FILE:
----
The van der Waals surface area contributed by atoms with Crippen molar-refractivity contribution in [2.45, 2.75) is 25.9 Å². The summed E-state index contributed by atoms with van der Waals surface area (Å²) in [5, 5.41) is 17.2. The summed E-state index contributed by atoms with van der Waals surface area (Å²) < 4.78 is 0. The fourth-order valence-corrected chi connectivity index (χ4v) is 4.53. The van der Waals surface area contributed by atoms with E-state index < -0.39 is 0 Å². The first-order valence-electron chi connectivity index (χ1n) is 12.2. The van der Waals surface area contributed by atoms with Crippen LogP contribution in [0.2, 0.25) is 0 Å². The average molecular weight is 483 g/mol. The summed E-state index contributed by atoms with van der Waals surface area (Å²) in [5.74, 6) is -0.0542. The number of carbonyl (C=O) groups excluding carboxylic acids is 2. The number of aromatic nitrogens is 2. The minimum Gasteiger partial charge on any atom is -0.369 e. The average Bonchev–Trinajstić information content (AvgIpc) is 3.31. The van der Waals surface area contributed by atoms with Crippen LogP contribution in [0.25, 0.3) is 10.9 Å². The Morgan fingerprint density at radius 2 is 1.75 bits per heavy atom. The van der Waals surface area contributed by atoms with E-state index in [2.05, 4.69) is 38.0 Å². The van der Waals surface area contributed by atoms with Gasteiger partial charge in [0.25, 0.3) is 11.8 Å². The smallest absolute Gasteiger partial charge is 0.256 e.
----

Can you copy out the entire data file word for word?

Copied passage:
The van der Waals surface area contributed by atoms with Crippen molar-refractivity contribution in [2.45, 2.75) is 25.9 Å². The summed E-state index contributed by atoms with van der Waals surface area (Å²) in [5, 5.41) is 17.2. The summed E-state index contributed by atoms with van der Waals surface area (Å²) < 4.78 is 0. The fourth-order valence-corrected chi connectivity index (χ4v) is 4.53. The van der Waals surface area contributed by atoms with E-state index < -0.39 is 0 Å². The first-order valence-electron chi connectivity index (χ1n) is 12.2. The van der Waals surface area contributed by atoms with Crippen LogP contribution in [0.2, 0.25) is 0 Å². The average molecular weight is 483 g/mol. The summed E-state index contributed by atoms with van der Waals surface area (Å²) in [5.74, 6) is -0.0542. The number of carbonyl (C=O) groups excluding carboxylic acids is 2. The number of aromatic nitrogens is 2. The minimum Gasteiger partial charge on any atom is -0.369 e. The average Bonchev–Trinajstić information content (AvgIpc) is 3.31. The van der Waals surface area contributed by atoms with Crippen LogP contribution in [0.25, 0.3) is 10.9 Å². The Morgan fingerprint density at radius 2 is 1.75 bits per heavy atom. The van der Waals surface area contributed by atoms with E-state index in [2.05, 4.69) is 38.0 Å². The van der Waals surface area contributed by atoms with Gasteiger partial charge in [0.25, 0.3) is 11.8 Å². The smallest absolute Gasteiger partial charge is 0.256 e.